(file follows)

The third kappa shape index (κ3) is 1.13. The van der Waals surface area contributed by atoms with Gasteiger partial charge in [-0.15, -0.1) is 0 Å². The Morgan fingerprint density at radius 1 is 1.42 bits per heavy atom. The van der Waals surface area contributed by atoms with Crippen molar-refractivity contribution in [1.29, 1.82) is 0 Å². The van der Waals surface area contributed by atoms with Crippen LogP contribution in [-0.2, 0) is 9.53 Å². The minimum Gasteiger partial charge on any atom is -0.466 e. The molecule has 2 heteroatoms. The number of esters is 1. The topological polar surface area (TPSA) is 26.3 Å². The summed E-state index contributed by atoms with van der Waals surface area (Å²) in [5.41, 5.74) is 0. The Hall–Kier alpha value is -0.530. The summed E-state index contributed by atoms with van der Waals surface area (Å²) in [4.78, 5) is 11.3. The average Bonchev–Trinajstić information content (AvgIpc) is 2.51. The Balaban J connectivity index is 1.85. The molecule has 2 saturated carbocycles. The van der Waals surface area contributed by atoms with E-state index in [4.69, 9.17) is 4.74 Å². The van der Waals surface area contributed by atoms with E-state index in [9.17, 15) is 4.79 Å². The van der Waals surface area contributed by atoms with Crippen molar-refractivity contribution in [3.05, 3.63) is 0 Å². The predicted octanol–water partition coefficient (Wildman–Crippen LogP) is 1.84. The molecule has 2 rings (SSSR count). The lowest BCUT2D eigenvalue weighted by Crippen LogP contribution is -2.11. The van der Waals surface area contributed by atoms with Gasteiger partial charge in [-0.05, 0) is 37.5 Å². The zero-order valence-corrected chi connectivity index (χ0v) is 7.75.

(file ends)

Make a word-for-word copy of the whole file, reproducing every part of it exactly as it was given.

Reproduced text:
The third kappa shape index (κ3) is 1.13. The van der Waals surface area contributed by atoms with Gasteiger partial charge in [-0.15, -0.1) is 0 Å². The Morgan fingerprint density at radius 1 is 1.42 bits per heavy atom. The van der Waals surface area contributed by atoms with Crippen molar-refractivity contribution in [1.29, 1.82) is 0 Å². The van der Waals surface area contributed by atoms with Crippen LogP contribution in [-0.2, 0) is 9.53 Å². The minimum Gasteiger partial charge on any atom is -0.466 e. The molecule has 2 heteroatoms. The number of esters is 1. The topological polar surface area (TPSA) is 26.3 Å². The summed E-state index contributed by atoms with van der Waals surface area (Å²) in [5.41, 5.74) is 0. The Hall–Kier alpha value is -0.530. The summed E-state index contributed by atoms with van der Waals surface area (Å²) in [4.78, 5) is 11.3. The average Bonchev–Trinajstić information content (AvgIpc) is 2.51. The Balaban J connectivity index is 1.85. The molecule has 2 saturated carbocycles. The van der Waals surface area contributed by atoms with E-state index in [4.69, 9.17) is 4.74 Å². The van der Waals surface area contributed by atoms with E-state index in [9.17, 15) is 4.79 Å². The van der Waals surface area contributed by atoms with Crippen molar-refractivity contribution in [3.05, 3.63) is 0 Å². The predicted octanol–water partition coefficient (Wildman–Crippen LogP) is 1.84. The molecule has 2 rings (SSSR count). The lowest BCUT2D eigenvalue weighted by Crippen LogP contribution is -2.11. The van der Waals surface area contributed by atoms with Gasteiger partial charge in [-0.05, 0) is 37.5 Å². The zero-order valence-corrected chi connectivity index (χ0v) is 7.75.